Probiotics and your dog

Probiotics can be simply described as “good bacteria” that live in all animals (and humans) intestines.

These bacteria form an integral part of dog’s digestion, and have a wide range of functions – they Probiotics and your dogcompete with bad bacteria and maintain gut health, they regulate and stimulate the immune system, aid digestion, break down toxins and allergens, regulate cholesterol uptake, produce essential vitamins, and control inflammation.

Your pet’s digestive system must stay populated with a healthy level of good bacteria in order to keep their immune system strong. If bad bacteria overwhelms your pet’s intestines, your dog or cat can lose its vitality and become more susceptible to illness, not to mention GI symptoms.


All of a sudden probiotics are gaining the respect they deserve and are now a pretty hot topic in veterinary medicine!


While there are many different supplements available, the most natural option is to implement  fermented foods instead. Whole food is always better than supplements, and fermented foods are no exception.

Here, the cultures are alive and thriving on the nutrition offered by the food, and are more likely to survive the stomach and arrive at the intestines intact and ready to colonize.

Supplements on the other hand, are less effective because they are freeze-dried and have to become active in the body, then survive passage through the stomach before colonizing in the gut.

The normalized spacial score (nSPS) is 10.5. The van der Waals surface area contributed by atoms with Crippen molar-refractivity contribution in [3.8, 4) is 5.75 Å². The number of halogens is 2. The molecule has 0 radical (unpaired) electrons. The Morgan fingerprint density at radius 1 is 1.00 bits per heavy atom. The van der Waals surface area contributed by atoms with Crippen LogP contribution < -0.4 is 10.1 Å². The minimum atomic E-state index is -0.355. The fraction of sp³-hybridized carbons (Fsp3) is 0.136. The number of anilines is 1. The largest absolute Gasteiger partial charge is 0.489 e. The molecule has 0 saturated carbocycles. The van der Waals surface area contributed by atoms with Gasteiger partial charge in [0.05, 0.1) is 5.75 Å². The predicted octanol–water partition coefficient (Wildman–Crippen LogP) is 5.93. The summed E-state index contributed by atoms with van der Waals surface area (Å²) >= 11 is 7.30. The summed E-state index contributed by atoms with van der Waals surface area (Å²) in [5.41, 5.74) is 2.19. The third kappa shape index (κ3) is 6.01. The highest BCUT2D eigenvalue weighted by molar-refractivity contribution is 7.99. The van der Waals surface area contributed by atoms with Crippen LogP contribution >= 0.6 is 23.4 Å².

Note that if you have to use powdered probiotics, you can mix them with the food, then let it sit out for about an hour before feeding, so the probiotics have a chance to activate.

yoghurt for dogs

Feed unsweetened yoghurt to dogs.

When building up your dog’s gut using fermented foods and probiotics, it’s important to remember that this is an ongoing process. You need to use them regularly. Also, remember that the stomach is not an easy environment and it’s hard for probiotics to survive into the intestines, so by providing fermented foods regularly, you’re giving them a better chance of reaching the gut where they can colonize.

Consistency is key here, so be sure to provide a small amount of fermented foods on a regular or even daily basis and be ready to see your dog thrive!

Adding yoghurt to your dog’s diet is an easy way to increase their probiotic intake – however it must contain no artificial sweeteners and live cultures.

In addition – you can feed lacto-fermented veggies for a ‘double whammy’ for your dog’s diet. Vegetables are an important part of a dog’s diet – and fermented veges not only make the nutrients more bioavailable – they’re also jam packed with ‘good bacteria’

Learn How to Make Fermented Vegies for your Dog Here. 



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